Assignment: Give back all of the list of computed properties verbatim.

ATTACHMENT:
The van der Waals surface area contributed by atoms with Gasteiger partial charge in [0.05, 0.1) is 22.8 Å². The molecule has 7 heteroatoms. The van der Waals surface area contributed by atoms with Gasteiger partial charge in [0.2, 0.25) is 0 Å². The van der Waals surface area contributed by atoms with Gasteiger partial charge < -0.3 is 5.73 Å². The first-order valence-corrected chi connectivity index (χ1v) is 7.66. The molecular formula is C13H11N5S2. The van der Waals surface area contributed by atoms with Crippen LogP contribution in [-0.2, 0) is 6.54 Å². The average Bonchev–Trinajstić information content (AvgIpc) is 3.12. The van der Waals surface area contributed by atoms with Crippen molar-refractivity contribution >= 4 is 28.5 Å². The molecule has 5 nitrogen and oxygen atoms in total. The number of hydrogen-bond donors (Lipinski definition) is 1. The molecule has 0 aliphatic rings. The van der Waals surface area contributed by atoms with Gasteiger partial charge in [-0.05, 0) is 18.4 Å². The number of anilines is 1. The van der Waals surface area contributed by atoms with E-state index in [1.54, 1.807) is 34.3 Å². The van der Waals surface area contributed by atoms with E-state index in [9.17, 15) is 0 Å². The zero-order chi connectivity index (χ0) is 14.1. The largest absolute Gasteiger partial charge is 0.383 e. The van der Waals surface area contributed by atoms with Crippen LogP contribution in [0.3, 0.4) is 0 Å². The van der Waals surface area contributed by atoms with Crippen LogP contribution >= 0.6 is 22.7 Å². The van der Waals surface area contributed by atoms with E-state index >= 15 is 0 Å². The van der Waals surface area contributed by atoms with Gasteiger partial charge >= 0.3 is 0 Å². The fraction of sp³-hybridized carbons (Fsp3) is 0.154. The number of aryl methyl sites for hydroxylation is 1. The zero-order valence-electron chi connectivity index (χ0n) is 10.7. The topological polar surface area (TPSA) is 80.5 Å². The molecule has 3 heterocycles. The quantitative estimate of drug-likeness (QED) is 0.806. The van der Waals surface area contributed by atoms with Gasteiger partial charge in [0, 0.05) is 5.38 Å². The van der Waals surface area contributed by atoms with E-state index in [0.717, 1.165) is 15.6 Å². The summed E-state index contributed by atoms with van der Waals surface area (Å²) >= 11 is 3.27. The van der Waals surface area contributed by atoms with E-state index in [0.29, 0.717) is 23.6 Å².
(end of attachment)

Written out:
The van der Waals surface area contributed by atoms with Gasteiger partial charge in [0.05, 0.1) is 22.8 Å². The molecule has 7 heteroatoms. The van der Waals surface area contributed by atoms with Gasteiger partial charge in [0.2, 0.25) is 0 Å². The van der Waals surface area contributed by atoms with Gasteiger partial charge < -0.3 is 5.73 Å². The first-order valence-corrected chi connectivity index (χ1v) is 7.66. The molecular formula is C13H11N5S2. The van der Waals surface area contributed by atoms with Crippen LogP contribution in [-0.2, 0) is 6.54 Å². The average Bonchev–Trinajstić information content (AvgIpc) is 3.12. The van der Waals surface area contributed by atoms with Crippen molar-refractivity contribution >= 4 is 28.5 Å². The molecule has 5 nitrogen and oxygen atoms in total. The number of hydrogen-bond donors (Lipinski definition) is 1. The molecule has 0 aliphatic rings. The van der Waals surface area contributed by atoms with Gasteiger partial charge in [-0.05, 0) is 18.4 Å². The number of anilines is 1. The van der Waals surface area contributed by atoms with E-state index in [1.54, 1.807) is 34.3 Å². The van der Waals surface area contributed by atoms with E-state index in [9.17, 15) is 0 Å². The zero-order chi connectivity index (χ0) is 14.1. The largest absolute Gasteiger partial charge is 0.383 e. The van der Waals surface area contributed by atoms with Crippen LogP contribution in [0.3, 0.4) is 0 Å². The van der Waals surface area contributed by atoms with Crippen LogP contribution >= 0.6 is 22.7 Å². The van der Waals surface area contributed by atoms with E-state index >= 15 is 0 Å². The van der Waals surface area contributed by atoms with Gasteiger partial charge >= 0.3 is 0 Å². The fraction of sp³-hybridized carbons (Fsp3) is 0.154. The number of aryl methyl sites for hydroxylation is 1. The zero-order valence-electron chi connectivity index (χ0n) is 10.7. The topological polar surface area (TPSA) is 80.5 Å². The molecule has 3 heterocycles. The quantitative estimate of drug-likeness (QED) is 0.806. The van der Waals surface area contributed by atoms with Gasteiger partial charge in [0, 0.05) is 5.38 Å². The van der Waals surface area contributed by atoms with E-state index in [0.717, 1.165) is 15.6 Å². The summed E-state index contributed by atoms with van der Waals surface area (Å²) >= 11 is 3.27. The van der Waals surface area contributed by atoms with E-state index in [0.29, 0.717) is 23.6 Å².